Flores is famous for its textiles and traditional weaves. The iconic Ikat weave is recognised all over the world, and speaks to a rich tradition of textiles, weaving and storytelling, passed down from generation to generation. While some of the traditional methods are under threat from new technologies, there are still many dedicated Flores weavers who take pride in preserving their craft. And as word spreads about the incredible skill of the weavers, tourism is playing a vital role in safeguarding the future of Flores and its weaving way of life.
The weaving process starts by first preparing the yarn. Balls of rough cotton are ‘beaten’ to remove any seeds, and then wound into tight balls, ready for dyeing and weaving. The yarn is then dyed using the same methods that have been passed down for generations, using natural plant-based dyes, sourced from the native flora of Flores, like the Indigo plant – creating blue dye – and the roots of the Kebuka tree which makes a brown dye. Typically the yarn is dyed shades of blues and browns, but also dyes are blended to create greens, reds and yellows.
The Ikat technique is a process that involves stretching the cotton yarn onto bamboo frames, and then tying off the yarn in strategic places with bamboo raffia or plastic ties. The sections that are tied off are left undyed, and this forms the design of the weave. When the weavers are creating designs with multiple colours, the process of wrapping and dyeing the yarn must be repeated many times, taking weeks, months or even years. The longer it takes, and the more processes it has required, the more valuable the weave.
Popular patterns include geckos which are seen as a symbol of luck, and other shapes and flowers that can represent fertility, wealth, good health or general prosperity. The patterns and designs are handed down through families, and the whole process is often accompanied by dancing and ceremonies to solidify the luck and good fortune of the weave.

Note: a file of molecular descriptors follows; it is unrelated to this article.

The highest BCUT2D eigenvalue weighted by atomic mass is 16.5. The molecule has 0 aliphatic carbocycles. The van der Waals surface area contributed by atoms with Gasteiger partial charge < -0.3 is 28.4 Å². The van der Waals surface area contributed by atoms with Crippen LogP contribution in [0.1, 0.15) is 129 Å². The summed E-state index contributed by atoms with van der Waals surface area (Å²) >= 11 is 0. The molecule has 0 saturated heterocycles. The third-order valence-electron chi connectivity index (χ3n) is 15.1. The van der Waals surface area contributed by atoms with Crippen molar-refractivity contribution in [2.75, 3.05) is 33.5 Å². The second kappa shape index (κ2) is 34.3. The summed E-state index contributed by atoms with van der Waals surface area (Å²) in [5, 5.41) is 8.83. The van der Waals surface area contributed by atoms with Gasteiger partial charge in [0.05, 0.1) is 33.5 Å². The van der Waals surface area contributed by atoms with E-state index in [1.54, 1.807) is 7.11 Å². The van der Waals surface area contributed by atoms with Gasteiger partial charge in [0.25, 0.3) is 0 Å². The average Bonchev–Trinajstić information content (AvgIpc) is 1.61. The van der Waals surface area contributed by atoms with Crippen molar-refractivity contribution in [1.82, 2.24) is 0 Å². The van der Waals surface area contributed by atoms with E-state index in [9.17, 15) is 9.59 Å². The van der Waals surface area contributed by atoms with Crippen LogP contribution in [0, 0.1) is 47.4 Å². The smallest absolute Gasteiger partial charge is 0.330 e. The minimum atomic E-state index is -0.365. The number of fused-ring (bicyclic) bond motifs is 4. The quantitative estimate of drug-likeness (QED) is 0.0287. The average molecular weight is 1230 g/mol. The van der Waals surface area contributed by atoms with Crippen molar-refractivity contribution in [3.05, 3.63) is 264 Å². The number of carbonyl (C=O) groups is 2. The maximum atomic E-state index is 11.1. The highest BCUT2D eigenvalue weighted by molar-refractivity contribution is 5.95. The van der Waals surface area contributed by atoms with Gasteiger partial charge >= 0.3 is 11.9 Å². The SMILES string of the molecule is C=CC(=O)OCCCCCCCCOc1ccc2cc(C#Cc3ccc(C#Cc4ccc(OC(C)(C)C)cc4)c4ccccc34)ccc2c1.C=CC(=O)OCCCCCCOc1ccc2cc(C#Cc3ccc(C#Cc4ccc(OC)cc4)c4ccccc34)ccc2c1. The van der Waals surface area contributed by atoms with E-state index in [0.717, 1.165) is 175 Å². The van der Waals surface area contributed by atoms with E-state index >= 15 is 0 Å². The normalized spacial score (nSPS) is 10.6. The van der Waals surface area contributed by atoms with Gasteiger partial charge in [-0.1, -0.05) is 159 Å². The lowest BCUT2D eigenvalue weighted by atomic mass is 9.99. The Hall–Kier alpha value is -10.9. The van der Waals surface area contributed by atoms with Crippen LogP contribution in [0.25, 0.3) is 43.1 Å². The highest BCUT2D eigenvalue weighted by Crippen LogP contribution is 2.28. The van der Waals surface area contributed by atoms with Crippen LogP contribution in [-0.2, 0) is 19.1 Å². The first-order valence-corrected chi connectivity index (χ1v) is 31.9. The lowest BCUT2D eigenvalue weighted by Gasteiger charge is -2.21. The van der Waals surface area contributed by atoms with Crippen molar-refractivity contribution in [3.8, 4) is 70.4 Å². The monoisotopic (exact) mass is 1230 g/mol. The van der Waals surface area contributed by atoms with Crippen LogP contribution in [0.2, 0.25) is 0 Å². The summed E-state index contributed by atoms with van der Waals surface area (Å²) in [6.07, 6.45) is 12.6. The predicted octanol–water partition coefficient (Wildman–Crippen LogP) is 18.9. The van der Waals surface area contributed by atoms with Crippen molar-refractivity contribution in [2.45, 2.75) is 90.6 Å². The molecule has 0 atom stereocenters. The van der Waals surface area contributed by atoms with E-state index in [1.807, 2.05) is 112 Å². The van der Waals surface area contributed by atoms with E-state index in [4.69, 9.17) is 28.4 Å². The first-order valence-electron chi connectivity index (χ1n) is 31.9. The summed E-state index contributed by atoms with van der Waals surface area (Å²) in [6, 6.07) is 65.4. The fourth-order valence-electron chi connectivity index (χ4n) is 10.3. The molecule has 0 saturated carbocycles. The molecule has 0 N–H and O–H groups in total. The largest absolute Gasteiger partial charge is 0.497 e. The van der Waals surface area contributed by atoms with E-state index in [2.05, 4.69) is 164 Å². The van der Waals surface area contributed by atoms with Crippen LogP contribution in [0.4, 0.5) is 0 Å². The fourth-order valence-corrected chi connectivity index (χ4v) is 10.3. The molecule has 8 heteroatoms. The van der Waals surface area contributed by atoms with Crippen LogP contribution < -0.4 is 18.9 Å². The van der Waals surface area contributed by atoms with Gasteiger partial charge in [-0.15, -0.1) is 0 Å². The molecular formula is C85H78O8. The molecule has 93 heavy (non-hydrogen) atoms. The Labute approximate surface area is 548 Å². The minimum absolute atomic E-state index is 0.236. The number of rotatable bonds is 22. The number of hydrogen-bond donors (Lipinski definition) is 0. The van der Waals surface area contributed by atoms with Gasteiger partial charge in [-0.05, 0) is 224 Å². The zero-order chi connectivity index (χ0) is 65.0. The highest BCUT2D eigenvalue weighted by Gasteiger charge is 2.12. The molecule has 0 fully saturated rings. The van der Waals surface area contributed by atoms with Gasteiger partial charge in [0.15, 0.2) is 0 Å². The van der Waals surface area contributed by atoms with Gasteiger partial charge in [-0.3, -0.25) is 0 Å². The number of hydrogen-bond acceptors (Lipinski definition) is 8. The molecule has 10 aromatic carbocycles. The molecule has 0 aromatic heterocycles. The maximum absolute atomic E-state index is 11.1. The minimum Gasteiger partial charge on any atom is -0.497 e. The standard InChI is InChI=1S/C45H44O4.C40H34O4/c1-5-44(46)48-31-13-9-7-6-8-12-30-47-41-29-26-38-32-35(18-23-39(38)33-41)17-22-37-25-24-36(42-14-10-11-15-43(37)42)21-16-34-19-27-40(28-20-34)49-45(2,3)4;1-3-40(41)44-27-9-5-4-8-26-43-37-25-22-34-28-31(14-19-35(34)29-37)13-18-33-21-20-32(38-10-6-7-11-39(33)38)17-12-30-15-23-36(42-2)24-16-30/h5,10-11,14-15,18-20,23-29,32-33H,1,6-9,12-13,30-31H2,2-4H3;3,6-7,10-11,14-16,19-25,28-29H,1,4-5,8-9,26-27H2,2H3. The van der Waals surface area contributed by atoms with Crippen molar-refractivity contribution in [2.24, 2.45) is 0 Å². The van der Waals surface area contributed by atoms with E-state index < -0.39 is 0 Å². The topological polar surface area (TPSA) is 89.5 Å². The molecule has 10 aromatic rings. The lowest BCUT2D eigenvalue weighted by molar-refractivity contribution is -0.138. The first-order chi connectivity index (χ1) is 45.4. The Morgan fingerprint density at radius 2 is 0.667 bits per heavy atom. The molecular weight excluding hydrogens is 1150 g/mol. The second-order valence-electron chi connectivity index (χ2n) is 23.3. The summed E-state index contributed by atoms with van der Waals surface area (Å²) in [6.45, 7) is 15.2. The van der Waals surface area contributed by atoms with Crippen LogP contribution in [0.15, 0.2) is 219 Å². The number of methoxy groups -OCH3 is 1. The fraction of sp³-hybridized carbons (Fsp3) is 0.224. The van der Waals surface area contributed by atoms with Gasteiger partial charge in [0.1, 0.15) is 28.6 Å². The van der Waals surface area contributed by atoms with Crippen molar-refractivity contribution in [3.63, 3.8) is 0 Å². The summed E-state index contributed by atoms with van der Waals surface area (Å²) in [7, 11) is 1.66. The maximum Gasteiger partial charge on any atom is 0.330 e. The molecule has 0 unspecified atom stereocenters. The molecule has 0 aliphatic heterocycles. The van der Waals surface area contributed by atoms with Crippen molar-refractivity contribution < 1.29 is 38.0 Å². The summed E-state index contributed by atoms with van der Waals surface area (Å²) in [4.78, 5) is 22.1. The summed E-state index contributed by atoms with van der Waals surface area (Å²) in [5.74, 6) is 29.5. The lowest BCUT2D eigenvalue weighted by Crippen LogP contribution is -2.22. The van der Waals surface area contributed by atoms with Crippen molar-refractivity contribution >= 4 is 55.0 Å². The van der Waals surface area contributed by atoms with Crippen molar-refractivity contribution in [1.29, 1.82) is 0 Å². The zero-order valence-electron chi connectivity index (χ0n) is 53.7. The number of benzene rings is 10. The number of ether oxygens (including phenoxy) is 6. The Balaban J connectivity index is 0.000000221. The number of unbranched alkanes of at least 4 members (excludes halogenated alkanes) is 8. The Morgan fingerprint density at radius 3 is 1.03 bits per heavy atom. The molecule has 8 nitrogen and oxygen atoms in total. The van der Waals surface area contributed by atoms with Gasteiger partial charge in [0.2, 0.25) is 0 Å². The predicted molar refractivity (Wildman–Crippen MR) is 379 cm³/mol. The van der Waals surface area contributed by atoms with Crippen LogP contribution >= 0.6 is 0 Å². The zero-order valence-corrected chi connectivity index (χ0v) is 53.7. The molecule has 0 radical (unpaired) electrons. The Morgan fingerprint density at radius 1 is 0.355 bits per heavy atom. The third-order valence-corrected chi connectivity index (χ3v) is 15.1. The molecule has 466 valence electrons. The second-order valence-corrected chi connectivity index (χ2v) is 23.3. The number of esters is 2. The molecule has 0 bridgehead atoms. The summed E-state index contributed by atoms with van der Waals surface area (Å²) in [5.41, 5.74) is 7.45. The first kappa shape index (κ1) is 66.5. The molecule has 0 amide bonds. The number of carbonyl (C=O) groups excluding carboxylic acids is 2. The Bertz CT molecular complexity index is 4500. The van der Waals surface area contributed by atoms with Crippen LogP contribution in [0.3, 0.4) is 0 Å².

It was once thought that the value of the weave was only as a dowry offering from the bride. However, the value of weaving as an important community contribution and way of generating income is increasingly being recognised. Groups of weaving women now bring in tourists to the area, who are greeted warmly by the weaving group with song and dance performances, dressed in traditional clothes, and invited to watch demonstrations and even try their own hand at weaving. As more and more tourists are drawn to take part in the traditional weaving, the weaving women are earning a good income through sales of the weaves, generating wealth for their families and other businesses in their community.
There are many groups throughout Flores who are supporting the work of the weavers, and encouraging tourists to witness the skill and time honoured traditions of the textile trade. The weavers are able to create an income for their families, poverty is reduced in their village, and the weaving groups themselves become a vital support network for the women of the village. The women weavers, many of whom are members of the same family, can bring along their babies to the group as there are always many practiced hands to help out, and it’s a time to talk and share stories, strengthening the fabric of the community.
The importance of weaving to the way of life in Flores can’t be underestimated. Weaving circles encourage intergenerational storytelling and support, creates an income for the village, and breathes new life into traditional industries and ancient customs.
Written by The Travellist team for The Voice of Flores